It turned out that I had to stick the fire poker up the chimney to open a cover. Yes… my chimney has a cover on it so it can be closed when not in use.

I just wish someone had told me that before I came up with the bright idea of lighting it.

  Kat wrote @ January 20th, 2008 at 14:31

S – To answer your question, it’s hard to tell. I never saw the fireplace as a workable or positive aspect of this apartment, and I don’t want to possibly anger the landlords by asking if it was an addition or planned element because follow-up questions will inevitably follow.

I’m assuming there is no code or architect necessary to comply with regulations regarding fireplaces or buildings. If there is, every house I’ve ever lived in over 10 years appears lacking; and I’m talking about brand new homes as well. We have a friend who is Greek-American, and he follows the American way of design and constructing homes. This may explain why he’s working 16 hours a day, on the phone constantly and, may I add, filthy rich. If we had intentions of buying here (we don’t), he said he would oversee the building of our home.

I’ll ask him and re-post either here or another article. For now, I’ve got to jump off because our OTE connection could drop any second…that’s another story altogether.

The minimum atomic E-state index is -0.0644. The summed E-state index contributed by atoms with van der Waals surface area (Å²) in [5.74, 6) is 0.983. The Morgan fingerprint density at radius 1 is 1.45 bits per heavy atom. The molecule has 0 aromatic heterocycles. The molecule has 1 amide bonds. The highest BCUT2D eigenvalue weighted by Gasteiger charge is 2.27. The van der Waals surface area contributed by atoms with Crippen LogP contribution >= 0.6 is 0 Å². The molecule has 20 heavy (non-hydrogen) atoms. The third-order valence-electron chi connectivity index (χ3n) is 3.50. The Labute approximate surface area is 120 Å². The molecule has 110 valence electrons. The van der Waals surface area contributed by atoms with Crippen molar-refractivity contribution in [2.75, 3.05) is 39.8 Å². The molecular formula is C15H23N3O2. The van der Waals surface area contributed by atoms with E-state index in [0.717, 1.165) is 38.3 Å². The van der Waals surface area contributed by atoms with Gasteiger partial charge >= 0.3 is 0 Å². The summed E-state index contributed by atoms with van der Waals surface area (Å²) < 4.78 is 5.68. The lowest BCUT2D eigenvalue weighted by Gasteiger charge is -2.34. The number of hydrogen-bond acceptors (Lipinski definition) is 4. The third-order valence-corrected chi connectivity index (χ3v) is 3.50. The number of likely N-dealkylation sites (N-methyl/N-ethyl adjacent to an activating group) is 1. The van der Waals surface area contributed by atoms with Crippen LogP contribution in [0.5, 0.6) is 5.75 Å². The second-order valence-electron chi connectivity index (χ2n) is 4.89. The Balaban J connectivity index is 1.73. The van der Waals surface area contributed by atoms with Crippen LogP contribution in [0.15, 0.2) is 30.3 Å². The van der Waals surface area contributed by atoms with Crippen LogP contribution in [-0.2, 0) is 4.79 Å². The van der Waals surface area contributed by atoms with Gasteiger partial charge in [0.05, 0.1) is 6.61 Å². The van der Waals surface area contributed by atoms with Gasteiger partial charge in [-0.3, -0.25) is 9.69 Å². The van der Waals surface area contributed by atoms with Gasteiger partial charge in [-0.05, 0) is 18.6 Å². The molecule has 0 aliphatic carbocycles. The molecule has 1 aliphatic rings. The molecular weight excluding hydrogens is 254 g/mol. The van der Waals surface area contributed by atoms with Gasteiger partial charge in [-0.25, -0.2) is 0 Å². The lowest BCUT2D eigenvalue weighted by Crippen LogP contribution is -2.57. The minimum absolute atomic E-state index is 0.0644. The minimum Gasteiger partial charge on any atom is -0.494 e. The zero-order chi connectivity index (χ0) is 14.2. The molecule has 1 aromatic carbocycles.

M – I would consider investing the money to fix it IF it were my house; it’s built incorrectly if the smoke doesn’t go up. But as it is, we’ve already made a number of repairs and haven’t been reimbursed — doorbell, windows, doors, kitchen cabinets, bathroom. When the landlords were “selling” me on the fireplace and sounding envious, they happened to mention that previous tenants used it all the time, even for cooking. Yet, the thing is absolutely spotless, and I was suspicious. I know better than to even bring up the subject of the flue, unless I want a lecture about how I don’t know how things work here — me, a former girl scout, experienced camper and fireplace user in the USA and Sweden. At least it’s a lovely shade of…errr, bright orange. 🙂

ED – Someone could have told you if you’d asked? Maybe the person who built it or your parents. At least you have a cover (flue) and aren’t gone with the wind. Lucky you! Is it warmer when you use it or is it just a cozy element? P.S. LOL, 38th attempt.

  Cheryl wrote @ January 20th, 2008 at 14:33